LG today unveiled the LG G4, but how does it compare to the Apple iPhone 6? That's what we're here to find out.

LG's handsets have long been solid devices, and they've put out another impressive smartphone with the LG G4. It stands as a marked difference to the iPhone 6. Where Apple goes for rounded edges, LG goes for corners. The iPhone has a cold aluminum body, the G4's a warm plastic or an even warmer leather. They're both smartphones, for sure, but their differences are quite substantial.

Compared to the iPhone 6 versus the Samsung Galaxy S6, the LG G4 and iPhone 6 couldn't be more different. We only had a brief time with the LG G4 in our hands-on, but even in that time we found in our hands two smartphones with very different design philosophies at work.

The most obvious is, of course, the layout of the device. The front of the G4 is a clean, flat, black slab of glass, with a 5.5-inch QHD 1440x2560 Quantum IPS framed by minimal bezels on the top and bottom. The iPhone 6, on the other hand, features a 4.7-inch 750x1336 IPS LCD under a glass sheet that curves off towards the edges, bounded by tall bezels housing the speaker at the top and the large round Touch ID fingerprint sensor at the bottom.

Now you might be asking why we're comparing the 5.5-inch G4 to the iPhone 6 with its 4.7-inch display? Because the disparity in their screen sizes is nearly made up for in the disparity in their bezel sizes. The iPhone 6 is 138.1 mm tall while the G4 is 148.9mm — and the iPhone 6 Plus with a size-matching 5.5-inch display is a whopping 158.1mm from top to bottom. Of course, the smaller display does mean that the iPhone 6 is considerably narrower, and Apple's put significant emphasis on making the iPhone a slim device — 7.1mm compared to the 9.8mm of the G4.

There's a different design philosophy at work here, in case that wasn't obvious. Where the iPhone 6 features clean lines and flat surfaces, the G4 curves and offers a variety of textures. There's a carbon-fiber-like pattern under the display bezel, the quilted-like brushed metallic finish on the back, the dimpled texture of the rear buttons, and light-catching concentric rings around the camera lens. The iPhone is plain aluminum and unfussy glass. Opposite schools of thought here, and that'll appeal to different tastes.

Speaking of the camera, while the iPhone 6 sports an 8MP rear camera, the G4 brings a 16MP optically-stabilized sensor to the party (while Apple only offers OIS on the larger iPhone 6 Plus). Additionally, LG's touting a color spectrum sensor at work for the G4 that's meant to get better-balanced photos depending on the color of light received, but we've yet to really get a chance to try out the camera. The LG G3 had a solid camera, and the Samsung Galaxy S6 was stood up as possibly the best Android smartphone camera we've seen yet, one that even rivals the iPhone 6 in photo quality. Considering how much LG's been comparing the G4's camera to the S6's, we imagine we'll have another awesome choice when it comes to mobile photography.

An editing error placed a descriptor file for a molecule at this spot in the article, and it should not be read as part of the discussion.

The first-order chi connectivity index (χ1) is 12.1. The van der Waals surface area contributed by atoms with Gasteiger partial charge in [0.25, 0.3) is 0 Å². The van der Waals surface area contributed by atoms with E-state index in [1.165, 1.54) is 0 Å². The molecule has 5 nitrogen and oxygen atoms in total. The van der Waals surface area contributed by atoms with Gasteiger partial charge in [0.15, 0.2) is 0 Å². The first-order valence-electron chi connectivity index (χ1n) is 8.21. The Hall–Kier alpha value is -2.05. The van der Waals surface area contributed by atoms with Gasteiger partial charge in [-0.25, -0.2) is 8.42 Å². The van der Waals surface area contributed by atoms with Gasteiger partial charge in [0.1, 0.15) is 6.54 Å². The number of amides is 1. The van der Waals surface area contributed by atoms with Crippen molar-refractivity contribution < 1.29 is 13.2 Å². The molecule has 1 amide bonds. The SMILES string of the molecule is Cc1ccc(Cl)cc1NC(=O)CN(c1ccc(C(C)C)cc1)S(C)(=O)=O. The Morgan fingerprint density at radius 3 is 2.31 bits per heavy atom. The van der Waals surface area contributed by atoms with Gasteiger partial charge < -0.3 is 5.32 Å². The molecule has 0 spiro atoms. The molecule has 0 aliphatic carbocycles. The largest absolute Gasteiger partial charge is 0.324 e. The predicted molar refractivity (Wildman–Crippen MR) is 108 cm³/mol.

The last thing to really note here is the software. With the introduction of iOS 7, Apple went for a flatter design aesthetic. It's something that matches up with modern design trends, including the hyper-flat Windows UI and Google's Material Design. With the introduction of Android 5.0 Lollipop, LG took that new design direction to heart. We saw it first on the LG G Flex 2, and now we're getting even more refinement on the idea with the G4. It's telling that the UI has somewhat converged with the metaphors and layout of Samsung's over the past year — not that they're copying each other, but that Google's laid a solid visual foundation with Material Design.

Of course, there are notable differences in the way iOS and Android work. But there's a lot that's surprisingly similar given how far apart the two platforms started. Multitasking apps are presented in a scrolling list that you swipe apps out of to close, the design language in general favors flatness and solid colors over 3D skeuomorphism and textures and gradients, notifications come in from a drawer on the top, and so on. But LG's design goes for a bit more bluntness: app icons are solid squares, for instance, while Apple's basically maintained the rounded corner app icon for seven years.

It was just a few short years ago that Apple practically stood alone in manufacturing phones that were predominantly metal and glass. Things have changed rapidly, with just about every top-tier smartphone manufacturer's flagship smartphones moving to metal. Even Samsung, long-maligned as masters of cheap-feeling plastic, switched to metal and glass for the Galaxy S6. LG now stands alone in their commitment to plastics, and they're making plastic phones that feel and look great.

Apple just yesterday announced a monster quarter: more than 60 million iPhones sold. LG's a company that's on solid financial footing, but it's hard to compete against something like that no matter what sort war chest you have. But that's not stopping LG from coming out swinging with a phone that takes on Apple, Samsung, and all the others on multiple fronts. Only time will tell if that's enough.